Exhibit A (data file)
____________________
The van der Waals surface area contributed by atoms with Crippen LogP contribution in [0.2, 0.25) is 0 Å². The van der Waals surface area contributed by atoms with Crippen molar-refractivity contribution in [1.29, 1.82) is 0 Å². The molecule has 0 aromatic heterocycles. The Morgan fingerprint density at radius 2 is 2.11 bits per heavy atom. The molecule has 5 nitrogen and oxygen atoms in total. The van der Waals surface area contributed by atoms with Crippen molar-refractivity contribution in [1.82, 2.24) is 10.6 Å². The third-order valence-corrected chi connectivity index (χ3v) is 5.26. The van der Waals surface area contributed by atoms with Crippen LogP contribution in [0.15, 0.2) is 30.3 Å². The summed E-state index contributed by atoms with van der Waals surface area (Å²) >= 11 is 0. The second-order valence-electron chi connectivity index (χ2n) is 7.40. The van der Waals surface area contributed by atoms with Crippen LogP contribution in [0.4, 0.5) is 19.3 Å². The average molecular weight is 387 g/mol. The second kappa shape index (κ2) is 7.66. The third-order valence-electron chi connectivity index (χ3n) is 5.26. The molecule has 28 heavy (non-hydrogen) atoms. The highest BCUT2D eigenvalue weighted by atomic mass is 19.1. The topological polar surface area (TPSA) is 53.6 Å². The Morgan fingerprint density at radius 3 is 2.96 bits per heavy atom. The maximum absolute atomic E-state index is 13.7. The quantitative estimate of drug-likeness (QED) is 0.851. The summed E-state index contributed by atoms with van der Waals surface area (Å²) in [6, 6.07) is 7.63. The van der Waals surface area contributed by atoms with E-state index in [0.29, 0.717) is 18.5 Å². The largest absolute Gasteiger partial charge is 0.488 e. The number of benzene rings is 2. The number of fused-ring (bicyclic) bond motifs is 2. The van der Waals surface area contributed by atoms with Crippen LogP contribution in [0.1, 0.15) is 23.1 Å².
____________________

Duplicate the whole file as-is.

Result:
The van der Waals surface area contributed by atoms with Crippen LogP contribution in [0.2, 0.25) is 0 Å². The van der Waals surface area contributed by atoms with Crippen molar-refractivity contribution in [1.29, 1.82) is 0 Å². The molecule has 0 aromatic heterocycles. The Morgan fingerprint density at radius 2 is 2.11 bits per heavy atom. The molecule has 5 nitrogen and oxygen atoms in total. The van der Waals surface area contributed by atoms with Crippen molar-refractivity contribution in [1.82, 2.24) is 10.6 Å². The third-order valence-corrected chi connectivity index (χ3v) is 5.26. The van der Waals surface area contributed by atoms with Crippen LogP contribution in [0.15, 0.2) is 30.3 Å². The summed E-state index contributed by atoms with van der Waals surface area (Å²) >= 11 is 0. The second-order valence-electron chi connectivity index (χ2n) is 7.40. The van der Waals surface area contributed by atoms with Crippen LogP contribution in [0.4, 0.5) is 19.3 Å². The average molecular weight is 387 g/mol. The second kappa shape index (κ2) is 7.66. The third-order valence-electron chi connectivity index (χ3n) is 5.26. The molecule has 28 heavy (non-hydrogen) atoms. The highest BCUT2D eigenvalue weighted by atomic mass is 19.1. The topological polar surface area (TPSA) is 53.6 Å². The Morgan fingerprint density at radius 3 is 2.96 bits per heavy atom. The maximum absolute atomic E-state index is 13.7. The quantitative estimate of drug-likeness (QED) is 0.851. The summed E-state index contributed by atoms with van der Waals surface area (Å²) in [6, 6.07) is 7.63. The van der Waals surface area contributed by atoms with E-state index in [0.29, 0.717) is 18.5 Å². The largest absolute Gasteiger partial charge is 0.488 e. The number of benzene rings is 2. The number of fused-ring (bicyclic) bond motifs is 2. The van der Waals surface area contributed by atoms with Crippen LogP contribution in [0.1, 0.15) is 23.1 Å².